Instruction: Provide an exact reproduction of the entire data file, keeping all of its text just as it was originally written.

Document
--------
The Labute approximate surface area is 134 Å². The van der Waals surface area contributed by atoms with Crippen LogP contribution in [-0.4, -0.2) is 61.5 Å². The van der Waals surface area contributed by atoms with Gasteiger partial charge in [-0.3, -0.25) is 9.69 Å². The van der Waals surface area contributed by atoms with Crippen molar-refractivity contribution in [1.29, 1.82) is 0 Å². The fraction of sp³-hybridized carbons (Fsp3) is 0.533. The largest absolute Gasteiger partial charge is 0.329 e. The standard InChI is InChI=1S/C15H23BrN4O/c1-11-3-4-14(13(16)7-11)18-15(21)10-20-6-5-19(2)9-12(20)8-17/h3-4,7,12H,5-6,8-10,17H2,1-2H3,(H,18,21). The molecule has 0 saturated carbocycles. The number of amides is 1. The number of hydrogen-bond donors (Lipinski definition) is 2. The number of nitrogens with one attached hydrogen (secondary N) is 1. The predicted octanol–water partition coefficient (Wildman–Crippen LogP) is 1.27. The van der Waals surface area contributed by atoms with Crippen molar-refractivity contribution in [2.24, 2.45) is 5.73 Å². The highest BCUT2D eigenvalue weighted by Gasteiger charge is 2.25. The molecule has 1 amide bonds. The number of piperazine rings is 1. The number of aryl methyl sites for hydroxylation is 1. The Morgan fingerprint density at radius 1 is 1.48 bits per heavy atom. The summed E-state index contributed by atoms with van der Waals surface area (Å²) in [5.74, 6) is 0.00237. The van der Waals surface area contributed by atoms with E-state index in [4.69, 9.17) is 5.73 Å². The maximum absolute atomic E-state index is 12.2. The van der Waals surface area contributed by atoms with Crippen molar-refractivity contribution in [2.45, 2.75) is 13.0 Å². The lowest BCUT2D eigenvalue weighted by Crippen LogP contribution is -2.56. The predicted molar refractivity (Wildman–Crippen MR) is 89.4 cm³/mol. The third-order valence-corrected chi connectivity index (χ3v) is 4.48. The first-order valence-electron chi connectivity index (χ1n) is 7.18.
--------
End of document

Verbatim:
The Labute approximate surface area is 134 Å². The van der Waals surface area contributed by atoms with Crippen LogP contribution in [-0.4, -0.2) is 61.5 Å². The van der Waals surface area contributed by atoms with Gasteiger partial charge in [-0.3, -0.25) is 9.69 Å². The van der Waals surface area contributed by atoms with Crippen molar-refractivity contribution in [1.29, 1.82) is 0 Å². The fraction of sp³-hybridized carbons (Fsp3) is 0.533. The largest absolute Gasteiger partial charge is 0.329 e. The standard InChI is InChI=1S/C15H23BrN4O/c1-11-3-4-14(13(16)7-11)18-15(21)10-20-6-5-19(2)9-12(20)8-17/h3-4,7,12H,5-6,8-10,17H2,1-2H3,(H,18,21). The molecule has 0 saturated carbocycles. The number of amides is 1. The number of hydrogen-bond donors (Lipinski definition) is 2. The number of nitrogens with one attached hydrogen (secondary N) is 1. The predicted octanol–water partition coefficient (Wildman–Crippen LogP) is 1.27. The van der Waals surface area contributed by atoms with Crippen molar-refractivity contribution in [2.24, 2.45) is 5.73 Å². The highest BCUT2D eigenvalue weighted by Gasteiger charge is 2.25. The molecule has 1 amide bonds. The number of piperazine rings is 1. The number of aryl methyl sites for hydroxylation is 1. The Morgan fingerprint density at radius 1 is 1.48 bits per heavy atom. The summed E-state index contributed by atoms with van der Waals surface area (Å²) in [5.74, 6) is 0.00237. The van der Waals surface area contributed by atoms with E-state index in [4.69, 9.17) is 5.73 Å². The maximum absolute atomic E-state index is 12.2. The van der Waals surface area contributed by atoms with Crippen molar-refractivity contribution in [2.45, 2.75) is 13.0 Å². The lowest BCUT2D eigenvalue weighted by Crippen LogP contribution is -2.56. The predicted molar refractivity (Wildman–Crippen MR) is 89.4 cm³/mol. The third-order valence-corrected chi connectivity index (χ3v) is 4.48. The first-order valence-electron chi connectivity index (χ1n) is 7.18.